meet the first black child star of the 1920s
May 31, 2019
Ernest Fredric Morrison was born in New Orleans in 1912, and found his big Hollywood break at the age of three, thanks to an emergency on a set involving a child who would not stop crying. Morrison’s father worked for a wealthy Los Angelas family and had friends in the industry; one of whom was a crew member on what would be his son’s first film. Ernest came onto set and blew the producers away, instantly earning the nickname “Sunshine Sammy”. Thus, according to face2faceAfrica, Ernest Morrison became Hollywood’s first Black child actor, as well as the first Black actor to sign a film contract
The Sunshine Sammy Series would eventually be created after Morrison blew away audiences in 1916’s The Soul of a Child, his debut film. He was also a member of the original Little Rascals, and part of comedy troupe Dead End Kids/East Side Kids, coming in as the most experienced member. Sources say that the child star was being paid $10 000/year at the time, making him the highest paid Black actor in Hollywood. Morrison also worked alongside young Hollywood actors of the era like silent star Baby Marie Osborne. According to the Los Angeles Times, Morrison later appeared in show Our Gang for 28 episodes before he moved to New York to perform on vaudeville.
“The picture business was great. Our Gang? We all got along. No Problems. And when we weren’t working, we were playing. And when we were working, we were playing! Hal Roach, Harold Lloyd, Bob McGowan- they didn’t make it a job, they made it fun. It was a beautiful childhood,” Morrison said in an interview.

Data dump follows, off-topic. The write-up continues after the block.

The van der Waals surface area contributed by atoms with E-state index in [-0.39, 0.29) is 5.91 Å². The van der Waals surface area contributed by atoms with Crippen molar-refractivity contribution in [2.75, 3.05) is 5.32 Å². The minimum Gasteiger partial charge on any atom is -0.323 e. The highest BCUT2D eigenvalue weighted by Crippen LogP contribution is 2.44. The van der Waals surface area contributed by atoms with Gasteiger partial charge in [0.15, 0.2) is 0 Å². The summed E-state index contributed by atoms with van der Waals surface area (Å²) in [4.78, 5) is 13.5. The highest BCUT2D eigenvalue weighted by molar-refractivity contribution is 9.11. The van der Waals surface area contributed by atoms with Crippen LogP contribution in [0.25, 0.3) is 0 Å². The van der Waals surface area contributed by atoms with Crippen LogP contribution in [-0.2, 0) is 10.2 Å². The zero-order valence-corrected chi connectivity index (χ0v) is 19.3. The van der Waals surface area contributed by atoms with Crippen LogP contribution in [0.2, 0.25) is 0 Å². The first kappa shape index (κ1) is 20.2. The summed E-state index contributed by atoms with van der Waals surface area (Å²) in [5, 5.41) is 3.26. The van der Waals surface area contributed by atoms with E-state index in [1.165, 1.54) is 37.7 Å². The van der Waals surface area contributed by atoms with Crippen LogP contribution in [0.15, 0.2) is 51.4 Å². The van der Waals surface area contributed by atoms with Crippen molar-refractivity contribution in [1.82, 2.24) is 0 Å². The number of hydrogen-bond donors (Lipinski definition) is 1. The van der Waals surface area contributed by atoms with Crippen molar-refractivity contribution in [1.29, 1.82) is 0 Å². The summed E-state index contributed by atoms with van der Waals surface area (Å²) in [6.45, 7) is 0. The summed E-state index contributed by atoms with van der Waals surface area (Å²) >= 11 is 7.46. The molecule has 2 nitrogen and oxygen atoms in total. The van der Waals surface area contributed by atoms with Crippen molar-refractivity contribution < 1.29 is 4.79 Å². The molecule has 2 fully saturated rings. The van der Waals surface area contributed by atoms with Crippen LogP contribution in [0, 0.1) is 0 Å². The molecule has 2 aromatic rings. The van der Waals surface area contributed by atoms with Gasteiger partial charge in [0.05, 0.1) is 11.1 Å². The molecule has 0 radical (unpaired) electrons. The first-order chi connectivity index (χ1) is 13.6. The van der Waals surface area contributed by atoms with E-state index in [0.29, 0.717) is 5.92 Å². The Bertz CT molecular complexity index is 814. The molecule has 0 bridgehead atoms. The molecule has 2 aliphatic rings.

World War II stopped Morrison’s career short, owing to him being drafted into the Army to entertain troops in the South Pacific. After the war ended, he rejected offers from producers for years and ended up taking a job as a quality control inspector for an aerospace company in Compton — a job he held onto for 17 years. “A lot of people have asked me what happened to the coloured boy, Sunshine Leo Morrison, who played Scruno in the East Side Kids. He now has a highly technical job in a missile plant,” wrote Leo Gorcey in his 1967 memoir, An original Dead End Kid presents: dead end yells, wedding bells, cockle shells, and dizzy spells.
The next job Morrison took was in 1974, as the messenger in Good Times. In 1987, he was inducted into the Black Filmmakers Hall of Fame. He passed away in California at the age of 76 with 145 films under his belt – a Black Hollywood legend.
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